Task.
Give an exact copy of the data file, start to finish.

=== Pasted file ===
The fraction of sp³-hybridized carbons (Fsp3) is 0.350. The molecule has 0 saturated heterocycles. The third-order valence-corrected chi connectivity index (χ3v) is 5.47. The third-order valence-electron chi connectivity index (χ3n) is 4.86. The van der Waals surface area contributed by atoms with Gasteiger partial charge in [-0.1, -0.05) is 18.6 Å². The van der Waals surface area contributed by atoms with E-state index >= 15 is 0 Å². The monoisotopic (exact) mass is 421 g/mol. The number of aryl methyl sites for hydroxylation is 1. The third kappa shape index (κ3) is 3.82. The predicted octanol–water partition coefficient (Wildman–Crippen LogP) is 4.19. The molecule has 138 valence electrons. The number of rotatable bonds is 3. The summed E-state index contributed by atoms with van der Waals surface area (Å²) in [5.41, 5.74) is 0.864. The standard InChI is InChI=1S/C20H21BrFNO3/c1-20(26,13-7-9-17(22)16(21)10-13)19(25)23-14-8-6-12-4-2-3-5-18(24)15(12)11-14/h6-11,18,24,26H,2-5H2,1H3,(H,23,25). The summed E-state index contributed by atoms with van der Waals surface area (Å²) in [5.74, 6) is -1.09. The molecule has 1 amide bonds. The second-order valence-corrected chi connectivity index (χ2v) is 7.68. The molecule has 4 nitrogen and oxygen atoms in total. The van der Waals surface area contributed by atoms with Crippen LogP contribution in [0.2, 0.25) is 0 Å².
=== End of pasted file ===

The fraction of sp³-hybridized carbons (Fsp3) is 0.350. The molecule has 0 saturated heterocycles. The third-order valence-corrected chi connectivity index (χ3v) is 5.47. The third-order valence-electron chi connectivity index (χ3n) is 4.86. The van der Waals surface area contributed by atoms with Gasteiger partial charge in [-0.1, -0.05) is 18.6 Å². The van der Waals surface area contributed by atoms with E-state index >= 15 is 0 Å². The monoisotopic (exact) mass is 421 g/mol. The number of aryl methyl sites for hydroxylation is 1. The third kappa shape index (κ3) is 3.82. The predicted octanol–water partition coefficient (Wildman–Crippen LogP) is 4.19. The molecule has 138 valence electrons. The number of rotatable bonds is 3. The summed E-state index contributed by atoms with van der Waals surface area (Å²) in [5.41, 5.74) is 0.864. The standard InChI is InChI=1S/C20H21BrFNO3/c1-20(26,13-7-9-17(22)16(21)10-13)19(25)23-14-8-6-12-4-2-3-5-18(24)15(12)11-14/h6-11,18,24,26H,2-5H2,1H3,(H,23,25). The summed E-state index contributed by atoms with van der Waals surface area (Å²) in [5.74, 6) is -1.09. The molecule has 1 amide bonds. The second-order valence-corrected chi connectivity index (χ2v) is 7.68. The molecule has 4 nitrogen and oxygen atoms in total. The van der Waals surface area contributed by atoms with Crippen LogP contribution in [0.2, 0.25) is 0 Å².